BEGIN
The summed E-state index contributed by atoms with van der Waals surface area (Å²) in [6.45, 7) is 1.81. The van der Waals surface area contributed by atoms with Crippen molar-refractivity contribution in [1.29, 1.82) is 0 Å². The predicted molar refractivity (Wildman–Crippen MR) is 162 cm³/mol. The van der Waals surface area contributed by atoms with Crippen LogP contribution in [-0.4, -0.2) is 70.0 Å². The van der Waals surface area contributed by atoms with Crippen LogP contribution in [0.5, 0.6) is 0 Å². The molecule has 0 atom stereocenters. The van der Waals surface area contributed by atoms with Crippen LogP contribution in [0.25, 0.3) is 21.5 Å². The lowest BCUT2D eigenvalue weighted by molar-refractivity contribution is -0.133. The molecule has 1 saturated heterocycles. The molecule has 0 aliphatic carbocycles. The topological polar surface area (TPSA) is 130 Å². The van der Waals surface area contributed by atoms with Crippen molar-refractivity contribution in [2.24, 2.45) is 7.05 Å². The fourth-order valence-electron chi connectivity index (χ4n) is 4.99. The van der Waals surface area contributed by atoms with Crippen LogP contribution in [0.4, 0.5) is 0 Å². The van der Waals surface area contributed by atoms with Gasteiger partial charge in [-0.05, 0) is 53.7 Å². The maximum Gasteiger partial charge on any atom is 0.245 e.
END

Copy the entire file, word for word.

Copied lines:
The summed E-state index contributed by atoms with van der Waals surface area (Å²) in [6.45, 7) is 1.81. The van der Waals surface area contributed by atoms with Crippen molar-refractivity contribution in [1.29, 1.82) is 0 Å². The predicted molar refractivity (Wildman–Crippen MR) is 162 cm³/mol. The van der Waals surface area contributed by atoms with Crippen LogP contribution in [-0.4, -0.2) is 70.0 Å². The van der Waals surface area contributed by atoms with Crippen LogP contribution in [0.5, 0.6) is 0 Å². The molecule has 0 atom stereocenters. The van der Waals surface area contributed by atoms with Crippen LogP contribution in [0.25, 0.3) is 21.5 Å². The lowest BCUT2D eigenvalue weighted by molar-refractivity contribution is -0.133. The molecule has 1 saturated heterocycles. The molecule has 0 aliphatic carbocycles. The topological polar surface area (TPSA) is 130 Å². The van der Waals surface area contributed by atoms with Crippen molar-refractivity contribution in [2.24, 2.45) is 7.05 Å². The fourth-order valence-electron chi connectivity index (χ4n) is 4.99. The van der Waals surface area contributed by atoms with Crippen LogP contribution in [0.4, 0.5) is 0 Å². The van der Waals surface area contributed by atoms with Gasteiger partial charge in [-0.05, 0) is 53.7 Å². The maximum Gasteiger partial charge on any atom is 0.245 e.